A Mathematician Reads the Newspaper Paperback – 1 Apr 1996
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Mathematics is all around you. And it's a great defence against the sharks, cowboys and liars who want your vote, your money, or your life - as Paulos's latest book makes crystal clear (Ian Stewart, author of Does God Play Dice?) --This text refers to an alternate Paperback edition.
About the Author
John Allen Paulos is professor of mathematics at Temple University in Philadelphia. He is author of several books, including the bestseller Innumeracy which was a New York Times bestseller for 18 weeks and A Mathematician Plays the Market. He has appeared on many television and radio shows in the United States and has contributed articles to the Wall Street Journal, the New York Times and the London Review of Books.
In 2003, Paulos won the American Association for the Advancement of Science award for promoting public understanding of science.--This text refers to an alternate Paperback edition.
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Top Customer Reviews
In the introduction, Professor Paulos reveals a long and abiding love for newspapers. And he reads a lot of them. He subscribes to the Philadelphia Inquirer and the New York Times, skims the Wall Street Journal and the Philadelphia Daily News, and occasionally looks at USA Today (he likes weather maps in color on occasion), the Washington Post, the suburban Ambler Gazette, the Bar Harbor Times, the local paper of any city he is in, and the tabloids.
This knowledge is reflected in the book's structure. There are four sections, reflecting the typical four section format of many weekday papers.Read more ›
Paulos' highlights the problem that there are often not clear right and wrong answers even in these "mathematical" cases as the way you frame the problem makes all the difference as well as the spectre of complexity. It is a clever book but it seems to lose momentum as it goes on and some sections seem much more a personal I want to talk about this than something directly relevant. There is also a more pessimistic feel than Innumeracy - more of a complaining tone, which is why I gave it a 4 and not a 5.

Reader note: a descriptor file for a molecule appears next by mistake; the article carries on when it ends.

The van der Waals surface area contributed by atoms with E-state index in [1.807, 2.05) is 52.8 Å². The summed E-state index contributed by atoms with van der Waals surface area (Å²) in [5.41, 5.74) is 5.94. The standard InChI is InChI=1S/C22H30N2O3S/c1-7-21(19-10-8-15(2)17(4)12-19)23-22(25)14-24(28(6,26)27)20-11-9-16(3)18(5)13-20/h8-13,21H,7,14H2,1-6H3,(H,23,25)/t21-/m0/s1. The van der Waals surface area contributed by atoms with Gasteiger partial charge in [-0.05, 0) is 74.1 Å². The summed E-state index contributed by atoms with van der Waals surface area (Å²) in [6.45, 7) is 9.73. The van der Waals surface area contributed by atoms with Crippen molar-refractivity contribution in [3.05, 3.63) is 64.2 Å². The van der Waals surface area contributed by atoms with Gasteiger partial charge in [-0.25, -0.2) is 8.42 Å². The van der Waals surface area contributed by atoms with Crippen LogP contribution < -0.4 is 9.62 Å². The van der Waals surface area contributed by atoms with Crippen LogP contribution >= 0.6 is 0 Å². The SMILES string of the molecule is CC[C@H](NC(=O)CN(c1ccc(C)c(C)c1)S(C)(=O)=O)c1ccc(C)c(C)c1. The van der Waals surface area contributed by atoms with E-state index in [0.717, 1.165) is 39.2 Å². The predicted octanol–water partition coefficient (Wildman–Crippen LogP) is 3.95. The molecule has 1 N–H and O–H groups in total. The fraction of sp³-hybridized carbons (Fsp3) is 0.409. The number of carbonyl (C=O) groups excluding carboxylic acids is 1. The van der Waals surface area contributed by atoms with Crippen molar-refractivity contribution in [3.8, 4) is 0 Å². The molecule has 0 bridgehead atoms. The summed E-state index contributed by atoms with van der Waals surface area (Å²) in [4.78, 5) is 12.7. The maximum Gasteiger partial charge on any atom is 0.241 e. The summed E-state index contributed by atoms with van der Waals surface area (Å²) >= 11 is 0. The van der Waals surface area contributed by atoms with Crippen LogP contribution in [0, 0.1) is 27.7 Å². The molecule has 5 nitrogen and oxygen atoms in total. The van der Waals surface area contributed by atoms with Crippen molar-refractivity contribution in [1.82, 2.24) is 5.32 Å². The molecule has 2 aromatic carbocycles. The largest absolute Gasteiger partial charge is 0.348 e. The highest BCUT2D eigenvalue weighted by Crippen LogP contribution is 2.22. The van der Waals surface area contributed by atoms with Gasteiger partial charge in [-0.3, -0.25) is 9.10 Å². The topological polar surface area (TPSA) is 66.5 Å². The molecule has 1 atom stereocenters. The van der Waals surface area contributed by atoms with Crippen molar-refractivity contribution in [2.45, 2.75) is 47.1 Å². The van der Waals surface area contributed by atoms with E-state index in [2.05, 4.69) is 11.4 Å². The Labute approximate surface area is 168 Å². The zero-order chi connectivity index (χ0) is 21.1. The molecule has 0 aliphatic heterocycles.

A worthy read.
From the start, though, one is struck by a very heavy American bias. I think he tries to name drop by using examples of people he thinks his readers will know, but outside of the USA, names of the justices of the US supreme court are not commonly known pieces of trivia. That left this UK-based reader a little nonplussed, as it could have been made far more inclusive.
It's a real shame, particularly as I read through the first part, which was on the subject of politics, its relentless US-centricism detracted from some otherwise very good prose. Paulos doesn't really go into much mathematics here. His focus is more about rational thinking and how that can apply to things of a mathematical nature. So do not expect a particularly pedagogical text or worked examples. Numbers are fairly thin on the ground. As such, some who, like me, picked up the book expecting a book primarily about mathematics might be left wondering if the title wasn't a little misleading.
In truth, it's much more about general rationality than it is about maths. Given the expectations generated from the title, this inevitably left me rather disappointed. I know it was a follow up to an earlier book of his, entitled Innumeracy, which may have been closer to a better title for this work than the one it has.
The way the book is supposed to be structured is meant to roughly mirror a newspaper. So the front part of the book has more politics, the middle is more 'lifestyle' and there is a bit about sports (almost invariably US-based sports) towards the end.Read more ›
Most Recent Customer Reviews
This book is really quite fun. The setup is a lot of very short chapters that each talk about a different way mathematics can be used erroneously in media, from scare tactic... Read morePublished 11 months ago by Manx_Giraffe
Stretching maths to some very flipant and often silly areas. Can come of with some excellent points and statements but mostly a hard and unfocused read.Published 17 months ago by TheReviewer
I liked this book. Some bits were really thought provoking and made me lie in bed at night, trying to do mental arithmetic. Read morePublished on 6 Dec. 2011 by Amazon Customer
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